Can we also assume the bear community is more receptive to your burly sounds?
J: You know what they say about assuming, right?
K: Yeah, apparently not. We approached some of the bear press directly for album reviews and they didn’t even answer. We don’t identify as bears, or any of that shit, we’re just dudes. However, as a gay dude, if I’m gonna write a song that’s sexy, it’s gonna be about a guy. We set out to have those same dumb sex songs like Kiss had on Rock & Roll Over, but about guys. It’s not a gimmick, it’s how I’d write about sex. And Crying On The Inside is definitely about gay identity crises, but it’s calling folks out. If anything we might be more alienating to bears than other queer subsets.
I saw John Waters do some stand-up the other night, and he hipped us all to the term “Otter.” But I drank too much and already forgot. So, please explain.
K: I don’t even know. It’s subsets within subsets. It seems so old fashioned to me. I sweat like a whore in church when we play live so I need a ton of bandannas, and dudes are always asking what the colors mean like on that old 70s hankie code. I’m like, this isn’t a Village People show. It’s 2014. These are the four that were clean in my laundry basket.
J: An otter is a hairless bear, I think. Which doesn’t really make sense. A hairless bear would be like a lab experiment.
That was at an Xmas-themed comedy show, and you’ve said that Chew Toys hate Christmas. You also reportedly hate: “daddy chasers, the absence of Quaaludes in the world, and Bear Week.” Please explain each hate.
J: We’re not haters. It’s more like we’re annoyed by these things.
K: Except Christmas. It’s safe to say we hate Christmas. Christmas just sucks. It’s mania, it’s hysteria, it’s consumerism and forced family guilt. Nothing good comes from this celebration. It’s shallow, stupid emotional disruption. Makes it too expensive to go snowboarding. Christmas songs are like Gitmo torture anthems. The whole thing is horrible. We’re a Chinese food and a movie Xmas day family.
J: I fucking hate it. Black Friday, zombies piling into the mall like cattle, wasting money on dumb crap like socks and watches. Nobody wants those gifts. If the meaning of family is bludgeoning another human being to death so you can buy a 200 dollar flat screen TV, then you’re doing it wrong.
K: Daddy chasers are whatever. Anyone who pursues a stereotype is asking for it in our songs. Our song about them is definitely tongue in cheek. I mean, I’m older than my husband. I’m making fun of myself. This song is the apex of our dumb songs. I can’t even sing it live any more. That’s why we had to start doing it in Spanish. This was like the second song we wrote.
J: Yeah, I’ve been known to chase daddies. For instance the guitar player in my band.
K: Our song Fat Heathers is about the bear community. I went to Bear Week like five years ago, and people were very unwelcoming of people who weren’t like them. It was like a group of people who’d been marginalized their whole lives finally being able to get their revenge. It was like the movie Heathers, just fatter.
J: I don’t get the bear events. They’re a bit dull. I’d rather spend my money going overseas. I’m too young for Quaaludes personally. I’m optimistic they’ll make a comeback and debauchery will resume.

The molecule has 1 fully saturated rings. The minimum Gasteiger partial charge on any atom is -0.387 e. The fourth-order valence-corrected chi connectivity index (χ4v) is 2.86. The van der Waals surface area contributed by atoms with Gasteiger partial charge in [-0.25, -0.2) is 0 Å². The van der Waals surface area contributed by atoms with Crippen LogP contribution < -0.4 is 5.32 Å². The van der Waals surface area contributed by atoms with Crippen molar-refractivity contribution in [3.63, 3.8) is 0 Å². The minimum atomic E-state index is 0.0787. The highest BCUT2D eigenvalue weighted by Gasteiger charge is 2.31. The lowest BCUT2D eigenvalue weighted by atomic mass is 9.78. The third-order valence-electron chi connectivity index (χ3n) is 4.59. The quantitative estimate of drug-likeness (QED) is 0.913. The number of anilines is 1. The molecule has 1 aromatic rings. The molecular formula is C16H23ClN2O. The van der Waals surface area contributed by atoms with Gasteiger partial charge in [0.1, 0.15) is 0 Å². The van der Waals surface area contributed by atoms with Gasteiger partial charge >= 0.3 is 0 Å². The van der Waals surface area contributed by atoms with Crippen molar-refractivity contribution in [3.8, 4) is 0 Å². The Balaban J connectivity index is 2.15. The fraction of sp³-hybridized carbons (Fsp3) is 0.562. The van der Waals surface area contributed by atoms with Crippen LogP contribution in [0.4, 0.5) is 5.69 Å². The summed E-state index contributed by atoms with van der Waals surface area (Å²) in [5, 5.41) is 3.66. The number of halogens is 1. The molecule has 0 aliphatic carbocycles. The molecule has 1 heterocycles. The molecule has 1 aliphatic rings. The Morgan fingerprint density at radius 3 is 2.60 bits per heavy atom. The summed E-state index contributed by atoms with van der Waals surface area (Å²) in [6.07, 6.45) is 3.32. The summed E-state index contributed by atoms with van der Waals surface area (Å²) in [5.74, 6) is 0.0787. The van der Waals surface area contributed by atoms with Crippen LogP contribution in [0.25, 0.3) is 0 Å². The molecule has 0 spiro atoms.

K: Quaaludes made a brief comeback in Sydney in the ‘90s. It was chaos. Obviously they’re dangerous, but we wanted a song about missing the open, heady madness of the ‘70s. I remember seeing photos of Joan Jett in hospital after she OD’d on Quaaludes and thinking it was kind of a glamorous thing for a punk to end up in a hospital for.
The great Tex & the Horseheads are mentioned in your press release as an influence. But for those in the un-know, please tell us why you love them so.
K: They were so influential and they just never got the same recognition as the Gun Club, for whatever reason. Back in the day their performances were so unhinged. [Texacala Jones] was a great front woman, she wrote killer lyrics. They veered into a spectacular punk country area, much dirtier than X, less bluesy than Gun Club. Even on their last reunion tour, they were so intense and sharp. The first EP is always lauded, but the full album is a scuzzy underrated masterpiece and the live LP is a fitting testament. It sucks that they’re fighting because it would be great to have them playing out again.
J: They’re before my time but we play their records a lot at home. The demos that Jeffrey Lee Pierce did for them are incredible. I’ve only heard a couple, but it would rule if they got released one day. They definitely shaped our record. We’ve talked about covering them. We covered Suburban Lawns and it was fun, so I think the Horseheads should be next.
Upcoming plans for the band?
K: We are demoing some songs for a new EP that we will record in late January, and then we go straight into pre-production for our second album. The EP is going to be insanely heavy, but the album is shaping up to be more tuneful. There’s some straight-out country happening, and some hootenanny music. Maybe a touch of math rock. We’re focusing on riffs and melody. It’s going to be a step up from the first one.
J: Uh, and play more shows. PLAY MORE SHOWS.